AI knows biology. Or does it?


Proteins as sentences

In this post we provide you with some findings related some applications of deep learning in biology. The successes of deep learning for text analytics, also introduced in a recent post about sentiment analysis and published here are undeniable. Many other tasks in NLP have also benefitted from superiority of deep learning methods over more traditional approaches.

Such extraordinary results have also been possible due to the neural network approach to learn meaningful character and word embeddings. That is the representation space in which semantically similar objects are mapped to nearby vectors. All this relates to a field one might initially find disconnected or off-topic: biology.
Living organisms are characterised by the function of proteins. Proteins have the main purpose of catalyzing metabolic reactions, performing DNA replication and transporting molecules around, just to name a few.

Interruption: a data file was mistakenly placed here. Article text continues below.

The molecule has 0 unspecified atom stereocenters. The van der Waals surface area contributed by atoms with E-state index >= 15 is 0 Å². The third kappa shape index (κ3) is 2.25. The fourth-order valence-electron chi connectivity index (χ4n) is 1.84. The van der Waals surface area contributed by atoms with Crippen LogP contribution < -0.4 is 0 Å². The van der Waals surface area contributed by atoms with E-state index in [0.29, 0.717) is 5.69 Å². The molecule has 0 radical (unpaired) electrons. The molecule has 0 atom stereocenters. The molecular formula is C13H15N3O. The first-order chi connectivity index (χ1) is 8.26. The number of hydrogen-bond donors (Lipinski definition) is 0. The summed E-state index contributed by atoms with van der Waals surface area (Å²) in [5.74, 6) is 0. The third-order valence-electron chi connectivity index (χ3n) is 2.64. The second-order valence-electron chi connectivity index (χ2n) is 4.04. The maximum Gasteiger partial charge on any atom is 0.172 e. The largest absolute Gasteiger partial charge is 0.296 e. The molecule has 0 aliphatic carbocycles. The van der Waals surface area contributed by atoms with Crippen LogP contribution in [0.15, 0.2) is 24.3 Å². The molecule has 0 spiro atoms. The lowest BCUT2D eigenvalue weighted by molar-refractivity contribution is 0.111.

Representation of biological components

The best way to represent a protein is in the form of a sequence of other smaller molecules called amino acids. For this reason, it is quite common to see proteins represented as strings whenever computer software is involved.
Amino acids can be easily thought as the words of a vocabulary (of only 25 elements/words), and every protein can be thought as a sentence, just like in English. By analogy, researchers have found NLP models to be versatile enough to be applied to the problem of understanding protein sequences.
In a recent paper titled “Biological structure and function emerge from scaling unsupervised learning to 250 million protein sequences”, Alexander Rives et al. have studied proteins with neural networks and found something embarrassingly interesting.